STOCKHOLM (Reuters) - Full-year operating profit at Ingka Group, which owns most IKEA stores, fell 10% as savings and increased sales failed to make up for higher purchasing costs and large investments as it adapts to digitalization and fast-changing shopper habits.
The world’s biggest furniture retailer on Tuesday reported an operating profit of 2.03 billion euros ($2.24 billion) for its fiscal year through August.
The budget brand, known traditionally for its large out-of town self-service stores, is in the midst of tweaking its strategy, investing in digital and other services and smaller, more accessible store formats.
Ingka, which owns 374 traditional IKEA stores, online retailing and a growing number of new smaller store formats, said capital expenditure totaled 2.6 billion euros in the year, nearly as much as last year.
“We’re investing more than ever in our business with new city stores, a stronger digital meeting and more affordable service offers to our customers,” Ingka said in a statement.
In an interview at an IKEA kitchen showroom in the center of Stockholm, Ingka Chief Financial Officer Juvencio Maeztu said results were in line with the company’s expectations.
“We are transforming and performing, and this is not easy to do at the same time,” he said. “It gives a confidence boost. With all things going on in the retail industry, we feel good.”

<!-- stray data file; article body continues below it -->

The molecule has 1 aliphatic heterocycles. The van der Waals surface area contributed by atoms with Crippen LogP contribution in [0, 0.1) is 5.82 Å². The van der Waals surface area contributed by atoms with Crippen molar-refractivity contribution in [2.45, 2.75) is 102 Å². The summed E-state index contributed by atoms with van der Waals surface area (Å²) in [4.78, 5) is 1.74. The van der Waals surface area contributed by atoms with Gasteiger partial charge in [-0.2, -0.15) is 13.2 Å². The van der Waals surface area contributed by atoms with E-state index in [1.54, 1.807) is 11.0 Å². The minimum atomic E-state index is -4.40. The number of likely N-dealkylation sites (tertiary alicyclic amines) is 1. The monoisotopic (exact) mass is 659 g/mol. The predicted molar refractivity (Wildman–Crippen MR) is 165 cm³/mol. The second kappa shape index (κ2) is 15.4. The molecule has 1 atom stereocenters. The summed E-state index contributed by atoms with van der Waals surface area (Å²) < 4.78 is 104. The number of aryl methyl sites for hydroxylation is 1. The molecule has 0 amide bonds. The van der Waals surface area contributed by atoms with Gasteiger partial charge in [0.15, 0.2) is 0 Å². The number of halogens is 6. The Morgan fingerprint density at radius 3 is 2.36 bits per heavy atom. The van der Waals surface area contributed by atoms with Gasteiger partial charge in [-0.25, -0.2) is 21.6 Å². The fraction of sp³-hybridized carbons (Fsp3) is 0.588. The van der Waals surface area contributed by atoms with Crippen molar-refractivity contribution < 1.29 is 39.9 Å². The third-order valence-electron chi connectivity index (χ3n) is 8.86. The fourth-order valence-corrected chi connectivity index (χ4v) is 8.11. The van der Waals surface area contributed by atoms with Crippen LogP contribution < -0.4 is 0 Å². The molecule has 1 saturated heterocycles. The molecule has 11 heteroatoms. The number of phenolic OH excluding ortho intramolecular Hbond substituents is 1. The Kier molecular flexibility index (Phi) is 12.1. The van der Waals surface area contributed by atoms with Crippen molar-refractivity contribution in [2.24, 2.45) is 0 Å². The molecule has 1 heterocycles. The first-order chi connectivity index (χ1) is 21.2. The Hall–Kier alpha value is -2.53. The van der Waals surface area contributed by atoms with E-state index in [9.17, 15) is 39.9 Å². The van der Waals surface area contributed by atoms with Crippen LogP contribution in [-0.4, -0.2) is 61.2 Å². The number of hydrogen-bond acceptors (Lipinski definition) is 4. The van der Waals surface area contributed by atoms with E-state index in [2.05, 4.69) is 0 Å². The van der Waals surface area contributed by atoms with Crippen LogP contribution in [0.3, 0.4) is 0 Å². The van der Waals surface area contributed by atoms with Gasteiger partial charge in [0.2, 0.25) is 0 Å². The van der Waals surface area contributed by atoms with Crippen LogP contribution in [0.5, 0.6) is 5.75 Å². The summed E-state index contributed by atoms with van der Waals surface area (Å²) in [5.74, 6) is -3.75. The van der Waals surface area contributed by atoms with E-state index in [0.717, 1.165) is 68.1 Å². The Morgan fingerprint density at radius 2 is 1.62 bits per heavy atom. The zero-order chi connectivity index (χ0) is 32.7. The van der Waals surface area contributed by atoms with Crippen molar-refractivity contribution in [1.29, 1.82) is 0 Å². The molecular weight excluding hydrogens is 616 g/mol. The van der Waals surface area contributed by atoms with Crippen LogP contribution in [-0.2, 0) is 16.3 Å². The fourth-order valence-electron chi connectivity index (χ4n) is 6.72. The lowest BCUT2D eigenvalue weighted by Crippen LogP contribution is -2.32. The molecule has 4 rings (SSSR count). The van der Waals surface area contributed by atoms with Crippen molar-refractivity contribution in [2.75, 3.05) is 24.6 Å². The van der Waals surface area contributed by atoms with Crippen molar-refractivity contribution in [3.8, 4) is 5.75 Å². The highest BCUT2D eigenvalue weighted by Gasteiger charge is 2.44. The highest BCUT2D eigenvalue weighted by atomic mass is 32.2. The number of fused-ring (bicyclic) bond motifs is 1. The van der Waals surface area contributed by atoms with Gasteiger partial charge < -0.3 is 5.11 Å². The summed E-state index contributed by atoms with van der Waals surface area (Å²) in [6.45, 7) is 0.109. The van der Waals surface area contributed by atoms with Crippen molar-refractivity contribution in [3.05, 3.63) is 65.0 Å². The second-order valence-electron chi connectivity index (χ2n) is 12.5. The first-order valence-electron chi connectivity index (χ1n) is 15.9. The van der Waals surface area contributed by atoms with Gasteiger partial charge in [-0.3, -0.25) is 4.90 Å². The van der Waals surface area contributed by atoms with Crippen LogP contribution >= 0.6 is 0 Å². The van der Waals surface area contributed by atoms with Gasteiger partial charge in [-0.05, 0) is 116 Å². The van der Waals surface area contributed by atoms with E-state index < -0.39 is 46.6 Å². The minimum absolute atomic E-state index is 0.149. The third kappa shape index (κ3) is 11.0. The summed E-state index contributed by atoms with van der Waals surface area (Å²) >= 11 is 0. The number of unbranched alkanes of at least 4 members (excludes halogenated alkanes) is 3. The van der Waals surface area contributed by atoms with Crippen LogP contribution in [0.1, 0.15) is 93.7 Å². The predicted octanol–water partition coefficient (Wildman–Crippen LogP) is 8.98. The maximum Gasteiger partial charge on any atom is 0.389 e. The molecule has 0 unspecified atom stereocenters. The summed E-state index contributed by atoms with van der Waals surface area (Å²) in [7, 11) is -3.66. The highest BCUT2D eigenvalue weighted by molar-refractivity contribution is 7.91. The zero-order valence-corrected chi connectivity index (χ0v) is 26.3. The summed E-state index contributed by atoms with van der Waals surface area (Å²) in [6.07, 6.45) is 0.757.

Maeztu said investments would be higher in the current fiscal year than in 2018/19, spent primarily on more inner-city planning studios and stores, followed by digital technology.
“Besides that, we will keep acquiring companies at the edge of IKEA that can help us make IKEA better,” he said.
Ingka has over the past couple of years made its first-ever investments in external companies, such as British startup Winnow whose artificial intelligence technology helps its restaurants reduce food waste.
Brand owner Inter IKEA, which is in charge of supply, raised the prices it charges store owners during the year due to high costs for raw materials such as wood, but will this year lower them as the raw material costs have come down.
Maeztu told Reuters Ingka had not passed on Inter’s price hikes to shoppers, and it would this year lower its prices.
Ingka last year announced plans to cut 7,500 jobs, and in September reported a 5.0% rise in full-year local-currency retail sales to 36.7 billion euros.
It expects sales growth to accelerate going forward.
Despite a jump in online sales, the number of visits to traditional stores held up and like-for-like sales grew.
“It’s the totality that works,” Maeztu said. “You need to touch and feel. We are offering online, but the store will play a massive role in future. It’s not online or offline, its both.”
Reporting by Anna Ringstrom; editing by Niklas Pollard, Kirsten Donovan and Emelia Sithole-Matarise